Global Mosquito Alert
The Global Mosquito Alert Consortium is a new citizen science initiative that aims to leverage networks of scientists and volunteers for the global surveillance and control of the mosquito species known to carry the following diseases: Zika, yellow fever, chikungunya, dengue, malaria and the West Nile virus. The Global Mosquito Alert will be an open, common set of protocols and toolkit that is augmented with modular components created to meet both global and local research and management needs.
Zika Virus's first transmission event on US soil in 2016 magnified the need for a framework in disease-vector mosquito monitoring the United States, and the world, was vastly unprepared for. Government run health organizations in cities and countries could not communicate or act as fast as a mosquito borne infection could spread and permanently alter a region. An inability to properly monitor and coordinate surveillance by the government reveals a different and more expansive potential monitoring network -- the public.
In April 2017, the Woodrow Wilson International Center for Scholars, along with the European Citizen Science Association (ECSA) and the United Nations Environment Program (UNEP), convened a workshop to bring together citizen science projects already focused on mosquito-vector disease detection. Workshop attendees helped scope and committed to contributing to a new Global Mosquito Alert Consortium.
The Global Mosquito Alert Consortium Vision
The Global Mosquito Alert Consortium is a new citizen science initiative that aims to leverage networks of scientists and volunteers for the global surveillance and control of mosquito species known to carry the following diseases: Zika, yellow fever, chikungunya, dengue, malaria, and the West Nile Virus.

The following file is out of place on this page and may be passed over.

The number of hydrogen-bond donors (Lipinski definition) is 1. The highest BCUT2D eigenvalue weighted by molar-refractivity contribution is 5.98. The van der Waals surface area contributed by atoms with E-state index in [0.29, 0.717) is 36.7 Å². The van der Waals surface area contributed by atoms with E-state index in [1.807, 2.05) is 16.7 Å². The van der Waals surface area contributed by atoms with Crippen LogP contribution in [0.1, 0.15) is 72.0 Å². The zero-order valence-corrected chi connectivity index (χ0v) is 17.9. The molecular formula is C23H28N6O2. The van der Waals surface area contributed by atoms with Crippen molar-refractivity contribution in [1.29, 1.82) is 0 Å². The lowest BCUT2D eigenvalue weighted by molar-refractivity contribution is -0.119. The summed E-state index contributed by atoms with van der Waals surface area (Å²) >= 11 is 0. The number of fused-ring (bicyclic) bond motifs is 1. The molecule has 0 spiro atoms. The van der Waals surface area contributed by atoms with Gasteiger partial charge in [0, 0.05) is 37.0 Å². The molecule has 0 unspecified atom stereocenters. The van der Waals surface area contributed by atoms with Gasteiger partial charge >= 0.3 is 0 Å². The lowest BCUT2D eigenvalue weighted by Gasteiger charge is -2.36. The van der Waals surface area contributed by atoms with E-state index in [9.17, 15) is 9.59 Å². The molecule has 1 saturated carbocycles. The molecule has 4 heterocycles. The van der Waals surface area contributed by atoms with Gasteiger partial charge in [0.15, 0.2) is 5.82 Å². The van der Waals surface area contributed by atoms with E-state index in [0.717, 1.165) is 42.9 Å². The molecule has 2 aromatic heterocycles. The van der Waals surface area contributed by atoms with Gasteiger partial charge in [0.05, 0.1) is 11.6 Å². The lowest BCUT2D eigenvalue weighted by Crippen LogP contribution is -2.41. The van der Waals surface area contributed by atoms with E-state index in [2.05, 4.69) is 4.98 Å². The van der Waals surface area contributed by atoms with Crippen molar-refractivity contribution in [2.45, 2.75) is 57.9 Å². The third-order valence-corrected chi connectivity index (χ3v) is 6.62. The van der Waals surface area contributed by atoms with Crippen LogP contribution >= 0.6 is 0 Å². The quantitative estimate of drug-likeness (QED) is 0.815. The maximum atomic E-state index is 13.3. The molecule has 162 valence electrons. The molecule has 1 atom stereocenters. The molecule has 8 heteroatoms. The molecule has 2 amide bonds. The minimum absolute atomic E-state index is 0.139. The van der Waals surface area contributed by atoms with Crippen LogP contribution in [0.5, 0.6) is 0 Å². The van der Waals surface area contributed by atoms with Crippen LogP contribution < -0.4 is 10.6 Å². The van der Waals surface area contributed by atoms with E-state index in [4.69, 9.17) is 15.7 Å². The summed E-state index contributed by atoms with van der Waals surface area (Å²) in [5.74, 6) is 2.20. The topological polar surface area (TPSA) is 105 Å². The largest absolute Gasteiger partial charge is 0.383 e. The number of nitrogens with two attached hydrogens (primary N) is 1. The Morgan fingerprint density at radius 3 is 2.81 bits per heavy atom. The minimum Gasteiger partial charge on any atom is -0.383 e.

The Global Mosquito Alert will be an open, common set of protocols and toolkit that is augmented with modular components created to meet both global and local research and management needs.
Creating a Unifying Force & Action
After reviewing the diversity of pre-existing mission statements and monitoring frameworks set by current citizen science groups, the global Mosquito Alert Consortium decided on four standardized protocols that could be employed by citizen science groups, globally.
- Real Time Vector Reporting, including information on mosquito presence and abundance.
- Larvae / Breeding Site Reporting.
- Bites / Nuisance Reporting.
- Biodiversity specimen / DNA Reporting.
To promote research on national, supra-national, and global scales, each protocol will be structured around a common list of "core" fields. These fields may be augmented by additional information collected by different local projects to suit local monitoring and control.
These protocols will be augmented by a toolkit listing interoperable technologies that support each protocol. The toolkit will also contain resources such as guidance on volunteer management, information on working with decision-makers including public health agencies and pest managers, and lesson plans for bringing Global Mosquito Alert into educational environments.
Building a global data set for real time vector monitoring takes work. So far, the following partners have joined the consortium:
- The Wilson Center's Science and Technology Innovation Program (STIP, co-host)
- The United Nations Environment Program (UNEP, co-host)
- The European Citizen Science Association (ECSA, co-host)
- The Globe Observer Mosquito Health Mapper
- The Invasive Mosquito Project
- Mosquito Alert
In Fall of 2017, the Wilson Center will work with a NASA DEVELOP team in a proof-of-concept data integration combining data from three mosquito monitoring citizen science projects with NASA Earth Observations. This will demonstrate the value of a coordinated global approach for advancing research and supporting decision-making. This project may also expose critical data gaps to be addressed through local deployments, and technical hurdles towards coordinating monitoring and integrating data.
While consortium partners are predominantly based in the United States and Europe, a number of partners are pilot testing local deployments in Central America, South America, and Africa. More support is required to understand how technology can be customized to local needs and to build a truly global network.
The Global Mosquito Alert Consortium continues to hold virtual monthly meetings.
To learn more about Global Mosquito Alert, please contact Anne Bowser, firstname.lastname@example.org.
Science and Technology Innovation Program
The Science and Technology Innovation Program (STIP) serves as the bridge between technologists, policymakers, industry, and global stakeholders. Read more
Environmental Change and Security Program
The Environmental Change and Security Program (ECSP) explores the connections between environmental change, health, and population dynamics and their links to conflict, human insecurity, and foreign policy. Read more